Topics » Success Stories » A Mother’s Story About Dairy and Breast Cancer
T. Colin Campbell Center for Nutrition Studies
A Mother’s Story About Dairy and Discovering Breast Cancer

When I was pregnant with our firstborn. It was my chance, my opportunity to create the world for our child, the perfect world, with love, peace, and kindness. My first step was to nourish my body, offering the best of nutrients for fetal development.

I read the right books, chatted with other mothers who have gone on the path before. I sought their seasoned wisdom and the best most recent information. The “pregnancy bible” at that time was a book called What To Expect When Expecting. I would crawl into bed from as early as 6 weeks pregnant and read the related chapters, “Pregnancy: Week 12” etc., anticipating what was coming in the next weeks, learning as much as I could to facilitate the best possible outcome from this gift of love.

Calcium and Dairy Recommendations

I remember clearly the chapter on nutrition and the related recommendations for calcium and dairy. The recommendation was to supplement with calcium and/or to drink three, full-fat glasses of milk every day. I took this to heart, ordered full-fat glasses of milk in restaurants, and drained cartons of milk at home.

This heavy dairy consumption went on for my first pregnancy, then I gave birth to a beautiful son and within a year was pregnant with my second son. For me, having a second baby was not so glamorous. It was more a drudgery of tired energy and of collapsing into bed at 7pm nightly. Then awaking early enough with the other baby in your arms and eating a frozen waffle or two for quick nourishment. I still made sure to have my three, full-fat glasses of milk every day though. I was a wonderful mother.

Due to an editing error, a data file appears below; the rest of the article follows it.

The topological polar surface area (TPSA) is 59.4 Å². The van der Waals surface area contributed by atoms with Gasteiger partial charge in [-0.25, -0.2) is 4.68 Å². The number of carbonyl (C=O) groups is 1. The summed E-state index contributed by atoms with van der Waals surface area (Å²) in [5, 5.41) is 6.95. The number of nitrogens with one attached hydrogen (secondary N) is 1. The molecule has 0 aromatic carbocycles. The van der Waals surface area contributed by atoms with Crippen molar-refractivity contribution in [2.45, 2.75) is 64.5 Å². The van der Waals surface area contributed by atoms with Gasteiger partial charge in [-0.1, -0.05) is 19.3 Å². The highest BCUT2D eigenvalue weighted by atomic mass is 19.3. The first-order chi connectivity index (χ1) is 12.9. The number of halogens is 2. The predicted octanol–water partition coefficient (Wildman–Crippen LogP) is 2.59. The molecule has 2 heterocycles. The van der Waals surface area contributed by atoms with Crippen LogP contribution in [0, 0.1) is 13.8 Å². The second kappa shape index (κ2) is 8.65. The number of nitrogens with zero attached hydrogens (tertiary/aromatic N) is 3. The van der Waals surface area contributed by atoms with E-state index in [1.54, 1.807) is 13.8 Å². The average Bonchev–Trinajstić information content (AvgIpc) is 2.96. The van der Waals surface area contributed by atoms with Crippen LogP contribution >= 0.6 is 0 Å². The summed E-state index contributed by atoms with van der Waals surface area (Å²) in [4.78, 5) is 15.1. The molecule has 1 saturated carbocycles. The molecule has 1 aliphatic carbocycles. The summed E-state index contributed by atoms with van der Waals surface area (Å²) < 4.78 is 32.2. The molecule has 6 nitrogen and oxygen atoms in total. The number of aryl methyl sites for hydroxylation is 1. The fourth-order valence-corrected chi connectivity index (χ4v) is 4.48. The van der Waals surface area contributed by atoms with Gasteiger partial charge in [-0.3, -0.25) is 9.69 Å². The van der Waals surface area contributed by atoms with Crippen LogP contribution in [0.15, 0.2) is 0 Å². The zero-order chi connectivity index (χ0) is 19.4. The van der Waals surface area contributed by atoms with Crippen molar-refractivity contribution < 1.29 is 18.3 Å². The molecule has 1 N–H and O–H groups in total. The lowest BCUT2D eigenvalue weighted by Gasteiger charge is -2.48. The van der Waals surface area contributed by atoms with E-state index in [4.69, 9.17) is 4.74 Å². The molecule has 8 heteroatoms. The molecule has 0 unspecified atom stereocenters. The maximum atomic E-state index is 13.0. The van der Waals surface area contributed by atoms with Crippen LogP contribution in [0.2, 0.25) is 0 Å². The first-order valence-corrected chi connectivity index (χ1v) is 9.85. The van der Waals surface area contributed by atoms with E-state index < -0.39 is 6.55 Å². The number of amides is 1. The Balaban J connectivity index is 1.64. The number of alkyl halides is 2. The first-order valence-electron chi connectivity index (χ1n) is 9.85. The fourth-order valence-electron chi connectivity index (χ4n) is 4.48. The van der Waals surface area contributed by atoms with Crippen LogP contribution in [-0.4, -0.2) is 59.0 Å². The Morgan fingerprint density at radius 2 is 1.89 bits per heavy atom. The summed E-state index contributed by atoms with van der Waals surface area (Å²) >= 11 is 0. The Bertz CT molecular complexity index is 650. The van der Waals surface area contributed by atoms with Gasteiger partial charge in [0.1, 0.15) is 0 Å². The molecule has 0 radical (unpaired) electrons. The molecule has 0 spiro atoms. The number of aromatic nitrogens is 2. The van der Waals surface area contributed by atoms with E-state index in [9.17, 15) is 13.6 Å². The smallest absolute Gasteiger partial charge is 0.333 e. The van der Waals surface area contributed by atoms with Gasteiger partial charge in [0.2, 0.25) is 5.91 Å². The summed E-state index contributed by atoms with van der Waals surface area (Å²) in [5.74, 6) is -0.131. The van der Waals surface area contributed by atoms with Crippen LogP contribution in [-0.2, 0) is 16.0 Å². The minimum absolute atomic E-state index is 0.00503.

The Growing Lump

Before my second son was born I noticed a lump in my breast while nursing my first born…small but it was there. I was 36 years old, not young for motherhood but I felt young enough to not be concerned about any serious health issues such as breast cancer. I remembered a chapter in What To Expect When Expecting, not sure the topic, but it went like this “a baby will refuse to nurse from a breast with cancer.” He seemed to nurse okay and so I left the lump alone and chalked it up to being blocked milk ducts. I even had a family physician briefly examine around it and agreed.

After my second baby was born, he never nursed well. He choked and sputtered and kicked and seemed to drown a little bit. I also chalked that up to blocked milk ducts and the fact that some babies nurse well and others don’t. It wasn’t a big deal. We gave him a bottle.

When he was 18 months old, the lump became something beyond explanation. It was now the size of an egg and happened seemingly overnight. Could it have been from all that milk I drank? But cow’s milk was recommended in that “pregnancy bible.”

Nutrition and Cancer

Perhaps, I would have gotten cancer eventually but I knew the dairy fueled the growth. When I watched the documentary, Forks Over Knives my head began to nod. It supported knowledge I already knew.

When I took the T. Colin Campbell Center for Nutrition Studies Plant-Based Nutrition Certificate, data was presented on the connection between “casein” (found in milk) and cancer, specifically the propagation of cancer. This scientific evidence validated my knowledge. I now know that dairy has no place in our human nutrition message, our medical books, our health education, or our physicians’ education.

High dairy consumption robbed me of my chance to just love my babies and filled my life with worry and fear when I just wanted to be a wonderful mother. The discovery of the whole food, plant-based diet has helped me to live vibrantly healthy.

Copyright 2024 Center for Nutrition Studies. All rights reserved.

Program Overview

  • 23,000+ students
  • 100% online, learn at your own pace
  • No prerequisites
  • Continuing education credits